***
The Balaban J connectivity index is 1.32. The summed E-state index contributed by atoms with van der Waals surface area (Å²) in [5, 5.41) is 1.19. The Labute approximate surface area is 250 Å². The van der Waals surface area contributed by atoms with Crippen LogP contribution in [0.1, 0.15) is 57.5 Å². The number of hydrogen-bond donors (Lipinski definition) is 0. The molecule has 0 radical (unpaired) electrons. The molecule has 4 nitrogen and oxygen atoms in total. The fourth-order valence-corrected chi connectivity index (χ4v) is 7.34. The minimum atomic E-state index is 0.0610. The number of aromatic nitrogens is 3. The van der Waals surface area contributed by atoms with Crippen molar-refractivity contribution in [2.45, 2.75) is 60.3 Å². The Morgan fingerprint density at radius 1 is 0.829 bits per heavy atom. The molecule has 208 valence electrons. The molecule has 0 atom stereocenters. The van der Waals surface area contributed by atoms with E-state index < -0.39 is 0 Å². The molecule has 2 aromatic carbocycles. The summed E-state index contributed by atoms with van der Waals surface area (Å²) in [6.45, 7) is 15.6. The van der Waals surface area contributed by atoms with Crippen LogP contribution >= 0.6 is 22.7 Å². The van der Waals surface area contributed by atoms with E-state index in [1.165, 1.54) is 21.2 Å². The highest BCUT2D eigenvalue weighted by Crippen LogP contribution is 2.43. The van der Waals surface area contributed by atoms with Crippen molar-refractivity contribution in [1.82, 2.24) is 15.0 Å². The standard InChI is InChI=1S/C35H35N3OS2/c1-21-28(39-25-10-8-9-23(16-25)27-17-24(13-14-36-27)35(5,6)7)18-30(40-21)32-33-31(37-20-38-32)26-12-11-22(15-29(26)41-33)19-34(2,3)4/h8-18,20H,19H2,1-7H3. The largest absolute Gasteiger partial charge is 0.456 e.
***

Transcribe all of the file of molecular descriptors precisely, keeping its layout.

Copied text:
The Balaban J connectivity index is 1.32. The summed E-state index contributed by atoms with van der Waals surface area (Å²) in [5, 5.41) is 1.19. The Labute approximate surface area is 250 Å². The van der Waals surface area contributed by atoms with Crippen LogP contribution in [0.1, 0.15) is 57.5 Å². The number of hydrogen-bond donors (Lipinski definition) is 0. The molecule has 0 radical (unpaired) electrons. The molecule has 4 nitrogen and oxygen atoms in total. The fourth-order valence-corrected chi connectivity index (χ4v) is 7.34. The minimum atomic E-state index is 0.0610. The number of aromatic nitrogens is 3. The van der Waals surface area contributed by atoms with Crippen molar-refractivity contribution in [2.45, 2.75) is 60.3 Å². The Morgan fingerprint density at radius 1 is 0.829 bits per heavy atom. The molecule has 208 valence electrons. The molecule has 0 atom stereocenters. The van der Waals surface area contributed by atoms with E-state index < -0.39 is 0 Å². The molecule has 2 aromatic carbocycles. The summed E-state index contributed by atoms with van der Waals surface area (Å²) in [6.45, 7) is 15.6. The van der Waals surface area contributed by atoms with Crippen LogP contribution >= 0.6 is 22.7 Å². The van der Waals surface area contributed by atoms with E-state index in [1.165, 1.54) is 21.2 Å². The highest BCUT2D eigenvalue weighted by Crippen LogP contribution is 2.43. The van der Waals surface area contributed by atoms with Crippen molar-refractivity contribution in [1.82, 2.24) is 15.0 Å². The standard InChI is InChI=1S/C35H35N3OS2/c1-21-28(39-25-10-8-9-23(16-25)27-17-24(13-14-36-27)35(5,6)7)18-30(40-21)32-33-31(37-20-38-32)26-12-11-22(15-29(26)41-33)19-34(2,3)4/h8-18,20H,19H2,1-7H3. The largest absolute Gasteiger partial charge is 0.456 e.